When we took our year off to travel around the world, there was no question in my mind that our children would learn more being out of school than in. So what ever made me think it would be any different for me? Here I am in Antigua, Guatemala to study Spanish, but it’s the day I played hooky from school that I learned the most!
As a guest of Penny Rambacher, Founder and President of Miracles in Action, I attended the inauguration of a new school in San Martin Jilotepeque, 61 kms. from Antigua. Before you begin to imagine what this new school looks like, it’s a good idea to understand that while this pueblo is only 61 kms. from Antigua, it took almost 2 1/2 hours to get there, only half of which was on paved roads. It’s also important to get a glimpse of the old school.Here, at the old school, there was just this one room which serviced 48 students from first through sixth grade. There were only dried corn stalks for walls and a roof which does nothing to keep out the rain. There was only a dirt floor which turns to mud in the rainy season and only a few benches for the kids to sit on. There was no money for school supplies i.e. pencils, pens and paper. Through the generosity of Miracles in Action, a 501(c)(3) charity, the pueblo now has a school that looks like this.
We were greeted by the entire community lined up to welcome our entourage. A path of pine needles was layed out for us, the Mayan version of a red carpet. The Maya are a shy people but they welcomed each and every one of us with smiles and interest.
The majority of the community does not know how to read or write and many speak only their local language, Kaqchikel. The one thing that was perfectly clear, however, regardless of translators, was that these people were overwhelmingly grateful and thankful for their new school and the opportunities it will bring to their children and their community. Without this school, the future of these children is continued poverty and a life of hard labor.
Miracles in Action has built a total of 37 schools in the rural pueblos of Guatemala over the course of 7 years. Thanks to the generosity of many people, Maya in Guatemala are being given a chance to move their lives out of the poverty they have been born into. While Building schools may have been Miracles in Action’s original intention, it didn’t take long to realize that a school with a teacher was only one small step in helping these people. The tasks to provide school supplies, teacher resources, clean water, sanitary latrines and fuel efficient wood burning stoves quickly became part of their agenda. Miracles has also taken it upon themselves to provide fair markets for some of the handicrafts produced by the women of these villages. All of this is a daunting task which Penny pursues with patience and grace.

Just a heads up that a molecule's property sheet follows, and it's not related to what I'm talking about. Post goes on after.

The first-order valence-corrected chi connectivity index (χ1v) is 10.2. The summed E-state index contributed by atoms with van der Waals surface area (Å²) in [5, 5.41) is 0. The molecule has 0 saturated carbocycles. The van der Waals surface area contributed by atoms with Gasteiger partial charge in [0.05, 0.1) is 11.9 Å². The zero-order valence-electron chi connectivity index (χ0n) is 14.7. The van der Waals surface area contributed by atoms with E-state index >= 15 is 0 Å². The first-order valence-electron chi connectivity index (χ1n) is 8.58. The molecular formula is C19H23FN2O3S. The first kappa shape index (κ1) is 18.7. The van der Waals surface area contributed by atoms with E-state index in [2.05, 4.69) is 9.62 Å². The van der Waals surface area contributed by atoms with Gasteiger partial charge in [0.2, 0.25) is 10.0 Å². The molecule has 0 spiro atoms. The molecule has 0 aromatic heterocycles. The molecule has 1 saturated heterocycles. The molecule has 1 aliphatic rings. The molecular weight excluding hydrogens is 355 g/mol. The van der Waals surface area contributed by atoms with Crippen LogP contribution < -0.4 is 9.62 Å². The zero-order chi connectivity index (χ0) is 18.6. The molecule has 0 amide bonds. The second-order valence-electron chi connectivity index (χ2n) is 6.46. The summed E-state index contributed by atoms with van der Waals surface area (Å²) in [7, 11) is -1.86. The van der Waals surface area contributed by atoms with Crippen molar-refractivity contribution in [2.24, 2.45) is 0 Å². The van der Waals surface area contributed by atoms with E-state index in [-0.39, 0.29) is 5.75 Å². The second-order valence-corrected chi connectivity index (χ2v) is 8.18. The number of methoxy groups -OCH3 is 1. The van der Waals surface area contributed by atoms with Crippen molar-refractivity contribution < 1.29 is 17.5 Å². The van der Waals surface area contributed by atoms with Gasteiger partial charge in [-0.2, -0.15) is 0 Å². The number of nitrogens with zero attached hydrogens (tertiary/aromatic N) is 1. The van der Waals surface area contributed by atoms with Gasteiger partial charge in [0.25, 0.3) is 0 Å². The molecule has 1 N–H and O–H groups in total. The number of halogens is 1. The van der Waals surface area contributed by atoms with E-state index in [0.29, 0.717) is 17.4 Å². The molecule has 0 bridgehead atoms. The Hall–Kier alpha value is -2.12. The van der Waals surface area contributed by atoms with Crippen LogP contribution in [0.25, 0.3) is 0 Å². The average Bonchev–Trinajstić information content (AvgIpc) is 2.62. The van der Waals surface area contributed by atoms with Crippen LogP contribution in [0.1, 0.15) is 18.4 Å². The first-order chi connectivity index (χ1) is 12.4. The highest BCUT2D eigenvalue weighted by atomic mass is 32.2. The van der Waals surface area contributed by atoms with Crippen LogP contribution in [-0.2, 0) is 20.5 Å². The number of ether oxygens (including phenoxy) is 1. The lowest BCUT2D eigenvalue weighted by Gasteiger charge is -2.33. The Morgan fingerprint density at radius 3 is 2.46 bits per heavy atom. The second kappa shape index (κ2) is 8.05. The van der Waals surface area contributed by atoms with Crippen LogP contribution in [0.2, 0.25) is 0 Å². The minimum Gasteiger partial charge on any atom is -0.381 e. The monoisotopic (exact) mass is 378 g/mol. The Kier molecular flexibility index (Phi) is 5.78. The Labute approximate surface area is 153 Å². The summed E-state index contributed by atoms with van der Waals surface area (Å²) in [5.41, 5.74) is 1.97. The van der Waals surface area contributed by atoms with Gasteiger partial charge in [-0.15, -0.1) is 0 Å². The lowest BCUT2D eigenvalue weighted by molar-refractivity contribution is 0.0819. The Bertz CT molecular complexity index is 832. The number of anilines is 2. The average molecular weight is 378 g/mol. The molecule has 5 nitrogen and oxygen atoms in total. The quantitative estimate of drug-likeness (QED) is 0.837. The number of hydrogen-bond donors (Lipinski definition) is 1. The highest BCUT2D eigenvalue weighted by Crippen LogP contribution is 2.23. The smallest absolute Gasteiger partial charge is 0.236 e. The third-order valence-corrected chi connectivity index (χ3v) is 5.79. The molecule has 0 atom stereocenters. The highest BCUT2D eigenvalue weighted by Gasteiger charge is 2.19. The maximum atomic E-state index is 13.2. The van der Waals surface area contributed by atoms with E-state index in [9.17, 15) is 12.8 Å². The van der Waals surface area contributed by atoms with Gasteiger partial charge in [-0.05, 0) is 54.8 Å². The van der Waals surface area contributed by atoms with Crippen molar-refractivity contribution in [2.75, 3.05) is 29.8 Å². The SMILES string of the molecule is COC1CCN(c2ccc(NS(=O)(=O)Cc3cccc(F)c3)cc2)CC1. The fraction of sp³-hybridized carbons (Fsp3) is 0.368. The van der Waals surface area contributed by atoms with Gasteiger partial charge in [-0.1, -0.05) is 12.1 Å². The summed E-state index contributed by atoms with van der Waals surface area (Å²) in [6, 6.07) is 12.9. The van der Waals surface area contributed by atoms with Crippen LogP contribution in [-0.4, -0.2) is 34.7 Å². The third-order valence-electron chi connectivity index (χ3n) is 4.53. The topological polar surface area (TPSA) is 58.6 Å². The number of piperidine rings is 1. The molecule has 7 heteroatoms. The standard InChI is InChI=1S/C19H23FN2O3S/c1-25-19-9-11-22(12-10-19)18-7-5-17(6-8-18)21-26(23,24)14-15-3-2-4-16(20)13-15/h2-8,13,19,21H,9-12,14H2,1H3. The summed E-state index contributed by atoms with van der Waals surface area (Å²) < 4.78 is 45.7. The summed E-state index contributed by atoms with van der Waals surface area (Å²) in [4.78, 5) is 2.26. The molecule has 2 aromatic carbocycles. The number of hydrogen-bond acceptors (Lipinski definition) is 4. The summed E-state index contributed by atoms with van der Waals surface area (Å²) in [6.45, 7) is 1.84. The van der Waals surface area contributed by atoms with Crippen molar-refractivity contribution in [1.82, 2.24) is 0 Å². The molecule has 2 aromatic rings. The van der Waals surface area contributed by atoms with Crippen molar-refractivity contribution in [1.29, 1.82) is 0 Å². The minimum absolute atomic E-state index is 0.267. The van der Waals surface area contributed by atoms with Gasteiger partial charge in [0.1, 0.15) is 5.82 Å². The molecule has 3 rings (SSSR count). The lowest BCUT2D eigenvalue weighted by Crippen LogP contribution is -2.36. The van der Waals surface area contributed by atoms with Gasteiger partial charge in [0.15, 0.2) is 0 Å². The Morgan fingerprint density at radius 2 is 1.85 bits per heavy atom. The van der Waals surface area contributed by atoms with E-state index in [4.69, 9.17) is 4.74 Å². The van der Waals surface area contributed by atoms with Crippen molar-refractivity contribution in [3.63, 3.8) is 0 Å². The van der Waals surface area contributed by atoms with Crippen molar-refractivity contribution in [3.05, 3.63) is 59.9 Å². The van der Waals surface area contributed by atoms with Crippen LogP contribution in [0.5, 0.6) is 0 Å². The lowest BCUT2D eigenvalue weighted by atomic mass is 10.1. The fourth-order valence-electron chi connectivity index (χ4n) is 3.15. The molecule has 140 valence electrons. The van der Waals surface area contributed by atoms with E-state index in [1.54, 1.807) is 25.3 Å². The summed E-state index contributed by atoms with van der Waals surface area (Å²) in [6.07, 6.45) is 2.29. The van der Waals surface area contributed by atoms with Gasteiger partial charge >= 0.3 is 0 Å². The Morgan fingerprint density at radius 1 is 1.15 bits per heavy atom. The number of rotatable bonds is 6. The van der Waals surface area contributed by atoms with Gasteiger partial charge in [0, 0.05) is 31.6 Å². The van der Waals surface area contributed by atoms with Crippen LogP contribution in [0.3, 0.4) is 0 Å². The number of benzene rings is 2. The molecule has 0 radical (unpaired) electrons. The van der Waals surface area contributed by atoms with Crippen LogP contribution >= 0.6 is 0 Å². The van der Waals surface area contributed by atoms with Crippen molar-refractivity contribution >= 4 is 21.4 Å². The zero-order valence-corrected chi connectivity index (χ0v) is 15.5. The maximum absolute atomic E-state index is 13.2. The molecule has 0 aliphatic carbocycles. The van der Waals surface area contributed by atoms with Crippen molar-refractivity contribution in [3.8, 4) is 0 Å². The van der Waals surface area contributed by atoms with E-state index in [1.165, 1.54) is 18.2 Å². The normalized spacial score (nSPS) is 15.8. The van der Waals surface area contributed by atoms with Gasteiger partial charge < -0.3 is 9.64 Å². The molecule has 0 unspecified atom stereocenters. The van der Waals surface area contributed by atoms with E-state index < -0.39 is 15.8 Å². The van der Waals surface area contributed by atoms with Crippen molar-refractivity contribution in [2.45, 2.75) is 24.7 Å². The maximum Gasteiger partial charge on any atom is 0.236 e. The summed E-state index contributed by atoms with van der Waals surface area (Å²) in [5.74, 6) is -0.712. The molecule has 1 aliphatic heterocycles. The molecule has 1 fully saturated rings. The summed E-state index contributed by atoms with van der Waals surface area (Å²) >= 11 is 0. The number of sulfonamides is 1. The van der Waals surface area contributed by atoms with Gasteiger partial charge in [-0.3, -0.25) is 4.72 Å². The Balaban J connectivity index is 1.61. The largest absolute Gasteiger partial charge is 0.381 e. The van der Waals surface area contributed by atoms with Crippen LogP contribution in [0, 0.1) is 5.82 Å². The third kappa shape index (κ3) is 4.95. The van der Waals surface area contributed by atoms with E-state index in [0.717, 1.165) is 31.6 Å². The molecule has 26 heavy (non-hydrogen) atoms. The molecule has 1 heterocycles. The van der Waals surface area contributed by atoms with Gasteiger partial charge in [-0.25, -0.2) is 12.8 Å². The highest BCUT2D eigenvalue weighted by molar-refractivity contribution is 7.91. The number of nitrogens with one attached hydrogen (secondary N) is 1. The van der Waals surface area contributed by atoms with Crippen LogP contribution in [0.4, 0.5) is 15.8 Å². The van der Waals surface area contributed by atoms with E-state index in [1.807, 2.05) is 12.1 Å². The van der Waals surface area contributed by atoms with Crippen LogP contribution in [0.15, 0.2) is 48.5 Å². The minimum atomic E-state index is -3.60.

This particular school was possible through a generous donation by Paula Latshaw in memory of Nadine Alexander, a school teacher of over 50 years. Paula’s family joined her on this special day to rejoice in the occasion. I had the honor of “tagging along” to witness the festivities and to help distribute school supplies to the students of the new school. Each student received a new backpack, pencils, pens, crayons, a toothbrush and a toy; the first ever for most of these children. While I can’t be sure, I would venture to guess that many of those children went to bed with those backpacks as clearly it was now their most prized possession.
Many people look at the woes of the world with sadness but hopelessness. They feel there is nothing they can do to change things. Fortunately, Penny never took on that attitude. She is clearly making a difference in the lives of many; as can you. Please check out Miracles in Action and help make a difference in the lives of the Maya of Guatemala.